An 11-year-old girl who sat the Junior Cert maths paper two months ago to raise money for autistic services has set her sights on completing the Leaving Cert next year.
ara Darmody, of Ardfinnan, Co Tipperary, took on the exam – which students usually sit when they are 15 – to raise awareness about how thousands of autistic children, including her brothers Neil (9) and John (5), are struggling from a lack of funding.
She raised €38,000 for special needs therapies for two local schools, and plans to do the same by sitting the Leaving Cert maths exam, which she describes as “the Mount Everest of maths”.
One of Cara’s biggest goals while taking on this challenge was to meet Taoiseach Micheál Martin to highlight the lack of autistic services in the country.
And last week she did just that when she and her parents traveled to Leinster House.
“When I told him what was wrong, he didn’t get mad or anything,” she said.
“He took it on the chin and he said he’s going to do something about it.
“I told the Taoiseach there’s permanent damage when there are no services given.
“There’s so many people struggling with their kids, but the HSE isn’t doing anything about it.
“Autistic children are being treated like third-class citizens, no actually, they’re treated like 10th-class citizens.
“One of the main things is that the Taoiseach accepted that this was a national crisis, and that something really needs to be done about this.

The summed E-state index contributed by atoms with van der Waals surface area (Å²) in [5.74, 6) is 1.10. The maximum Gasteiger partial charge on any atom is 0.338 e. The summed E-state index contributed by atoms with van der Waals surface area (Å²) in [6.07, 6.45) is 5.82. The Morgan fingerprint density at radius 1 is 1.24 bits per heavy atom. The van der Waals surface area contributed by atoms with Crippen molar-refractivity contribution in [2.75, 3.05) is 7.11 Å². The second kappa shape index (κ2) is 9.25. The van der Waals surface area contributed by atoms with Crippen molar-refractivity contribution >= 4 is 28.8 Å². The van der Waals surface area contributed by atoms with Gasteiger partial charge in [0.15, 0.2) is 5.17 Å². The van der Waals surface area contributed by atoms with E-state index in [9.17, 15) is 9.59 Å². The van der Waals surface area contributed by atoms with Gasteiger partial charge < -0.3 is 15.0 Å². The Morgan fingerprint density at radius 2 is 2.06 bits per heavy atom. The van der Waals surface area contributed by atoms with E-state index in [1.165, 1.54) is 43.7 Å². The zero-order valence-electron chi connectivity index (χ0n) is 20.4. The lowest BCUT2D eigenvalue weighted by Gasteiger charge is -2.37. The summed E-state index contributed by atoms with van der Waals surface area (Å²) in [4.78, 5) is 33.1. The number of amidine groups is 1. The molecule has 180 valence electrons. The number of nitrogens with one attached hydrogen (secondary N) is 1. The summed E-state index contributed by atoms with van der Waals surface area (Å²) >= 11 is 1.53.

“But also the time has come for politicians to stop talking about this, and they have to bring action now.”
The fifth-class student said she explained to Mr. Martin that her brother Neil received significantly fewer services than his younger brother John, and he is struggling much more.
“For example, like the worst meltdown John would have is rubbing his eyes or he might bite into his hands or whatever,” she said.
“But they wouldn’t be that severe at all, while Neil will commit violence towards himself and hit himself and bite himself.
“John understands words, he can’t talk and there’s probably only a 0.1pc chance that he will talk, but there is a small chance because he understands the words while Neil doesn’t understand the words at all.”
Cara’s father, Mark Darmody, said: “We told the Taoiseach that in our opinion, what our politicians are failing to do is they are not holding the HSE to account and it is not acceptable that the wait list [to be assessed] is four or five years.
“We outlined that we would expect to see progress in a couple of months. But this is not going to end before June of next year, because a sixth-class girl sitting a sixth-year exam is going to resonate with people.”
A spokesperson for the Taoiseach said he had a “very good meeting” with Cara and her parents.
“Cara made a very powerful presentation on the needs of her two younger brothers and the services they require,” they said.